Out of sheer boredom, I began humming the ditty from the previous afternoon’s disgrace as I picked up a stick and drew pictures in the white dust of the gravel driveway. My sister, due to a combination of boredom and unfamiliarity with the tune, as she had been relegated to an alternate VBS classroom, inquired on the nature of the musicality. Thusly, I began singing the song in its entirety, assuming that we had plenty of time for a floor show.

Within seconds, my body began to uncontrollably accompany my vocals with physicality, performing the routine with skill and refinement. Within minutes, I had gone completely overboard, accenting all the moves with overly dramatic flourishes and bellowing like a stuck pig.

Suddenly, the mighty blare of a horn filled the country air.

I whirled around in shock. There was the VBS bus, creakily squeaking along, filled to the brim with every single person going to the church, because we were one of the last stops. And, right in the midst of the sea of jaw-dropped astonishment, there were the members of the Heathen Demon Boys Brigade, their dirty faces shoved up against the glass of the bus windows, delight filling their eyes at the humiliation countdown that had just begun.

The bus ground to a halt right before me, a billow of dust coating my sweating body as the doors were folded open…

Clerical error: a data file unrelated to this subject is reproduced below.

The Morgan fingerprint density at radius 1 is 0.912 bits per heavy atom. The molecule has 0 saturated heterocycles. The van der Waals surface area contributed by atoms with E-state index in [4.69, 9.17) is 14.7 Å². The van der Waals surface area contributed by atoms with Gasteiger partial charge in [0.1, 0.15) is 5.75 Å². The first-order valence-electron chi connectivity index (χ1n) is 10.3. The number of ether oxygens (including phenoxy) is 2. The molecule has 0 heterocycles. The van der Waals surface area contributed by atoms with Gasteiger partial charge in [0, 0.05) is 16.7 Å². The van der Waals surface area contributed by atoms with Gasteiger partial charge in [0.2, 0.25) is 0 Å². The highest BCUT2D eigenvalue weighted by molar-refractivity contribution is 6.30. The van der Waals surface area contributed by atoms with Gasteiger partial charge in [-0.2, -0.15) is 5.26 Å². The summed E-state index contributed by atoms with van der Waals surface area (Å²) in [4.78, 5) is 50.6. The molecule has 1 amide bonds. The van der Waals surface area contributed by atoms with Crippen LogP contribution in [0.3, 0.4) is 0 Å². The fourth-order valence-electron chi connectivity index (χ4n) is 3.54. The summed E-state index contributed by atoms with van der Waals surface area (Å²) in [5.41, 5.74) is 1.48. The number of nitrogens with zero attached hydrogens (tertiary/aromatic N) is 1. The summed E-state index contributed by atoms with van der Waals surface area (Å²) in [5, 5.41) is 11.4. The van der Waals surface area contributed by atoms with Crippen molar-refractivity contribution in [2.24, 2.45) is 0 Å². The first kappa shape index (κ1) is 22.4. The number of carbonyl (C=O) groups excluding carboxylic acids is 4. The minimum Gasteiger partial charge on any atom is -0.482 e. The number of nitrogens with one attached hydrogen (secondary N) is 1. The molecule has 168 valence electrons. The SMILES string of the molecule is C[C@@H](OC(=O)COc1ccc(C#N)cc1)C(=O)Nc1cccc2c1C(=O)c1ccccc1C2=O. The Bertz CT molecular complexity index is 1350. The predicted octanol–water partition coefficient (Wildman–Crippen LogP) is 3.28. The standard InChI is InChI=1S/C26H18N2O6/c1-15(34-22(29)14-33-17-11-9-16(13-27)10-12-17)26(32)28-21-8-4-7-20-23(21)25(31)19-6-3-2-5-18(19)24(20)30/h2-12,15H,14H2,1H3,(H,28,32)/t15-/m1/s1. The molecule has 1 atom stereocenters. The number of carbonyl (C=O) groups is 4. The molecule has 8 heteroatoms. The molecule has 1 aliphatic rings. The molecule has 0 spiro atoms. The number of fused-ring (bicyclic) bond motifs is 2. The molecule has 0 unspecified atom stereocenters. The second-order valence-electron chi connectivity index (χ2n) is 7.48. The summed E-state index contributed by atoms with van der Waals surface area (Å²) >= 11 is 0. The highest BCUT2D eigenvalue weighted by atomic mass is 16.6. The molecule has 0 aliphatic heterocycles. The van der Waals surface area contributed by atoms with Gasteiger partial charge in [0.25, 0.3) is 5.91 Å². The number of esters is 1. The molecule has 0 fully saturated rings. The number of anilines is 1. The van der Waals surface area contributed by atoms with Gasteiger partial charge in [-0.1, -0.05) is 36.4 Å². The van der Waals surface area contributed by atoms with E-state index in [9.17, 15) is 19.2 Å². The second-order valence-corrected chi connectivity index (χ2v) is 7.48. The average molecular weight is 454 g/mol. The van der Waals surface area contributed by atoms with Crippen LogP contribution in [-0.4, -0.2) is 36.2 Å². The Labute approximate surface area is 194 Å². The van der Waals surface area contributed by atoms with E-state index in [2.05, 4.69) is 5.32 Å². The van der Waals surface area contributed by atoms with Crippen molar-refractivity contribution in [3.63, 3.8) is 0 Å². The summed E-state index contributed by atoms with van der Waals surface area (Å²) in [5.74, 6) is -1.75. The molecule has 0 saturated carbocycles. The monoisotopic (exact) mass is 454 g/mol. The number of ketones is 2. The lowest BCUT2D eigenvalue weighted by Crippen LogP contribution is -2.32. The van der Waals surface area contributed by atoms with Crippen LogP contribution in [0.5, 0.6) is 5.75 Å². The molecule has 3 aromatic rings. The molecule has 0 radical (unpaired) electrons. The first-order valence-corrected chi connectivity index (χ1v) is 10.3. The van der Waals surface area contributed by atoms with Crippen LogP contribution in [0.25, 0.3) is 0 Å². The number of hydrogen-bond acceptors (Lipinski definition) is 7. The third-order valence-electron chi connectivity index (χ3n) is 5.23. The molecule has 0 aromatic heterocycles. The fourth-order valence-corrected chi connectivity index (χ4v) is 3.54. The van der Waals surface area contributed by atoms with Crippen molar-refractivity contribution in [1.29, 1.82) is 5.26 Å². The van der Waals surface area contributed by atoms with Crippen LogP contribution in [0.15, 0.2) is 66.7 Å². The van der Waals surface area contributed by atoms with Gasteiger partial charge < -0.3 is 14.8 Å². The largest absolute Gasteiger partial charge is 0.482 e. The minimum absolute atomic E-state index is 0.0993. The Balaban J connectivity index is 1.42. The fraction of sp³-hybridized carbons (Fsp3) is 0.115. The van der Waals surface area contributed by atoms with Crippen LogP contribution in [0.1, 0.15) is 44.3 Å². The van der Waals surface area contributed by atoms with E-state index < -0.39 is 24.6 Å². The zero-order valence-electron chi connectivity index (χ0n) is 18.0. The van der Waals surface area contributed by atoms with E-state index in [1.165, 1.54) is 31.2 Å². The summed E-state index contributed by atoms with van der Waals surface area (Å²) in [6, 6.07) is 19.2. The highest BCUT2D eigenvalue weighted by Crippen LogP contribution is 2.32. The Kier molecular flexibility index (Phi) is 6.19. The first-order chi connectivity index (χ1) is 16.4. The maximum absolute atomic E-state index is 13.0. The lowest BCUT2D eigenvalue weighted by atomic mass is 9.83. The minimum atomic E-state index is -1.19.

Click here to read the final part of this story.


Note: Originally published in “Memory Remix” and “The Sound and the Fury” on 08/08/10. (I guess I was doing some type of multi-media blast.) This is another archival rambling where it seems I have posted it since then, but I cannot find a record of it. Making things even more questionable, I currently cannot find my copy of Part 2 in the dusty vaults, but hopefully I can locate said critter by tomorrow so you can peruse the next installment whilst sipping from a fresh juice box, choreography optional…


16 replies »

  1. “With juice and cookies served as refreshments in between rounds of begatting and people turning into pillars of table condiments.” HYSTERICAL! In fact, I loved the entire thing and am hoping that you find Part 2 soon.

    I was a strange child as well – I loved school and I probably would have loved Bible School as well, but summers were reserved for moving – homes, not bodies.